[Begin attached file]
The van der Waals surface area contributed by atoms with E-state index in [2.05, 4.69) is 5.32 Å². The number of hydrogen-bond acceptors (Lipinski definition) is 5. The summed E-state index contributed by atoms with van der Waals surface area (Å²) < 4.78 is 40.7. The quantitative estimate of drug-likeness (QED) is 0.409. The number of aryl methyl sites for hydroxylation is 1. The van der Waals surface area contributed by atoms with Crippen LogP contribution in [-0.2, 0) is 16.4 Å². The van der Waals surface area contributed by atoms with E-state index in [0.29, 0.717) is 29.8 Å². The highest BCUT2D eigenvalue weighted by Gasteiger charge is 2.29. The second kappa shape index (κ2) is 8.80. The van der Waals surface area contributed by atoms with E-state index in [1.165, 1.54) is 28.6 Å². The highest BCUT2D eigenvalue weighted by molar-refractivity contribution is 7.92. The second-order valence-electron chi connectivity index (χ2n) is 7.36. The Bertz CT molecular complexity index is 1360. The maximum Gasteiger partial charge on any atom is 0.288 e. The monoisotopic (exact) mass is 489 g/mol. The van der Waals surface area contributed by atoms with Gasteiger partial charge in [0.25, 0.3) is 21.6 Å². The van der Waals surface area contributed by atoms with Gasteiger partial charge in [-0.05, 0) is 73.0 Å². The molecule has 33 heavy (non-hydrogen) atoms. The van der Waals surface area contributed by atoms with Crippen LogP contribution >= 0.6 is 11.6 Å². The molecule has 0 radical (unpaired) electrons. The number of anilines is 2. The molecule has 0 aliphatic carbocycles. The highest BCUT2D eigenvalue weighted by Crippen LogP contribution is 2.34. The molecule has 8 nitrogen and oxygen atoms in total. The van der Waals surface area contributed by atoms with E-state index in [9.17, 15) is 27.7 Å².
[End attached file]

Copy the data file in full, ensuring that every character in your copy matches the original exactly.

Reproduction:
The van der Waals surface area contributed by atoms with E-state index in [2.05, 4.69) is 5.32 Å². The number of hydrogen-bond acceptors (Lipinski definition) is 5. The summed E-state index contributed by atoms with van der Waals surface area (Å²) < 4.78 is 40.7. The quantitative estimate of drug-likeness (QED) is 0.409. The number of aryl methyl sites for hydroxylation is 1. The van der Waals surface area contributed by atoms with Crippen LogP contribution in [-0.2, 0) is 16.4 Å². The van der Waals surface area contributed by atoms with E-state index in [0.29, 0.717) is 29.8 Å². The highest BCUT2D eigenvalue weighted by Gasteiger charge is 2.29. The second kappa shape index (κ2) is 8.80. The van der Waals surface area contributed by atoms with E-state index in [1.165, 1.54) is 28.6 Å². The highest BCUT2D eigenvalue weighted by molar-refractivity contribution is 7.92. The second-order valence-electron chi connectivity index (χ2n) is 7.36. The Bertz CT molecular complexity index is 1360. The maximum Gasteiger partial charge on any atom is 0.288 e. The monoisotopic (exact) mass is 489 g/mol. The van der Waals surface area contributed by atoms with Gasteiger partial charge in [0.25, 0.3) is 21.6 Å². The van der Waals surface area contributed by atoms with Gasteiger partial charge in [-0.05, 0) is 73.0 Å². The molecule has 33 heavy (non-hydrogen) atoms. The van der Waals surface area contributed by atoms with Crippen LogP contribution >= 0.6 is 11.6 Å². The molecule has 0 radical (unpaired) electrons. The number of anilines is 2. The molecule has 0 aliphatic carbocycles. The highest BCUT2D eigenvalue weighted by Crippen LogP contribution is 2.34. The molecule has 8 nitrogen and oxygen atoms in total. The van der Waals surface area contributed by atoms with E-state index in [9.17, 15) is 27.7 Å².